3 physics education research was introduced by Hake in Ref. 2; it is called the normalized gain g and it simply the absolute gain divided by the maximum possible gain: posttest score pretest score g = maximum possible score pretest score In Hake s original study he found that, for a sample of 62 high-school, college, and university physics courses enrolling over 6500 students, the mean normalized gain <g> for a given course on the Force Concept Inventory was almost completely uncorrelated (r = +0.02) with the mean pretest score of the students in that course. (In this case, mean normalized gain <g> is found by using the mean pretest score and mean posttest score of all students in the class.) At the very least, then, <g> seems to have the merit of being relatively independent of pretest score, and one might therefore expect that the reliability of whatever measure of learning gain it yields would not be threatened simply because a particular class had unusually high or low pretest scores. That is, if a diverse set of classes has a wide range of pretest scores but all other learning conditions are essentially identical, the values of normalized learning gain measured in the different classes should not differ significantly. The pretest-independence of normalized gain also suggests that a measurement of the <g> difference between two classes having very different pretest scores would be reproduced even by a somewhat different test instrument which results in a shifting of pretest scores. If one class had, say, a <g> = 0.80 and the other had <g> = 0.20, using another instrument which significantly alters their pretest scores might still be expected to yield more or less unchanged values of <g>. 3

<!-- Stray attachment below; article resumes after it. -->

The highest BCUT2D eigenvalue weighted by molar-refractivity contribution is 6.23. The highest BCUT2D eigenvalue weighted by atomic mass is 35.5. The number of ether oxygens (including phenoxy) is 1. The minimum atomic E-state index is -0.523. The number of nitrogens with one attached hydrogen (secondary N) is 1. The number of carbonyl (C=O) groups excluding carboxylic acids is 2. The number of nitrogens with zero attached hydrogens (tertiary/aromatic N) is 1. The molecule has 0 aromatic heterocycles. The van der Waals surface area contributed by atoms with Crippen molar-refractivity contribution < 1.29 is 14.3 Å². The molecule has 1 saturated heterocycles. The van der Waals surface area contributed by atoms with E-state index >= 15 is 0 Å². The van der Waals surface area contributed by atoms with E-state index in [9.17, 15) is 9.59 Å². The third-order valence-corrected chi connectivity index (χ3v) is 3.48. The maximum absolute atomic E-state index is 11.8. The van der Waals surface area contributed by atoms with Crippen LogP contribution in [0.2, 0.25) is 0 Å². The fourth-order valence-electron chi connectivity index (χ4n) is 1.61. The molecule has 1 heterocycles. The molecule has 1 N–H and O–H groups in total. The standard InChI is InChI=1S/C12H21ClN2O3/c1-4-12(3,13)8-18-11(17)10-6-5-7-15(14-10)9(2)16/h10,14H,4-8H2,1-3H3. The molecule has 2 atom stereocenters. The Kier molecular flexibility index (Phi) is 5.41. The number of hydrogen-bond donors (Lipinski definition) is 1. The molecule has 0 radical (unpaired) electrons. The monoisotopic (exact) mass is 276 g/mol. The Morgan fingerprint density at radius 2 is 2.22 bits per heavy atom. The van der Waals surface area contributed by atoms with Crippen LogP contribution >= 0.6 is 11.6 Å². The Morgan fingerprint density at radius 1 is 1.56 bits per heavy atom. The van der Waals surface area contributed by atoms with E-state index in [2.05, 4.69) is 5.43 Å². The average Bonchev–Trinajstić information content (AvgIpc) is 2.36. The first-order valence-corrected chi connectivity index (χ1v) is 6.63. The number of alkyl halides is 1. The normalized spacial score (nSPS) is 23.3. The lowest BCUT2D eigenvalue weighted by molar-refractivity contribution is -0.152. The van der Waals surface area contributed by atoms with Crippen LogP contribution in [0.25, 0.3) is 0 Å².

4 By contrast, Hake found that the absolute gain scores were significantly (negatively) correlated with pretest score (r = 0.49). Suppose then that Class A (pretest score = 20%) had an absolute learning gain of 16 points, while Class B (pretest score = 90%) only had an eight-point gain, i.e., half as much as A. We would suspect that there might actually have been a greater learning gain in Class B, but that it was disguised by the ceiling effect on the test instrument. Suppose an assessment instrument that tested for the same concepts but with harder questions changed the pretest scores to 10% for A, and 45% for B. We might now find A with a gain of 18 points and B with a gain of 44 points and so now Class B is found to have the greater learning gain. Yet in this example, both classes would be found to have unchanged <g> values (<g> A = 0.20; <g> B = 0.80). Thus we can argue that <g> is the more reliable measure because the relationship it yields is reproduced with the use of a test instrument that differs from the original only in an insignificant manner. Now, this is a mock example with made-up numbers and untested assumptions. However it is consistent with the findings of Hake s survey and I would argue that it is a plausible scenario. Some empirical support might be drawn from the data reported at RPI (Ref. 3, Table II). For seven sections of the standard studio course, the mean pretest score and mean absolute gain score as measured on the FCI were 49.8% and 9.6%±2.2% (s.e.), respectively (s.e. standard error). The mean pretest score for the same seven sections as measured on the FMCE was lower (35.4%) and, as we might expect from the discussion above, the mean absolute gain score was indeed higher: 13.8%±1.4% (s.e.). These mean gain scores are significantly different according to a one-tailed, paired twosample t-test (t = 2.23, p = 0.03), and the higher FMCE gain might naively be interpreted 4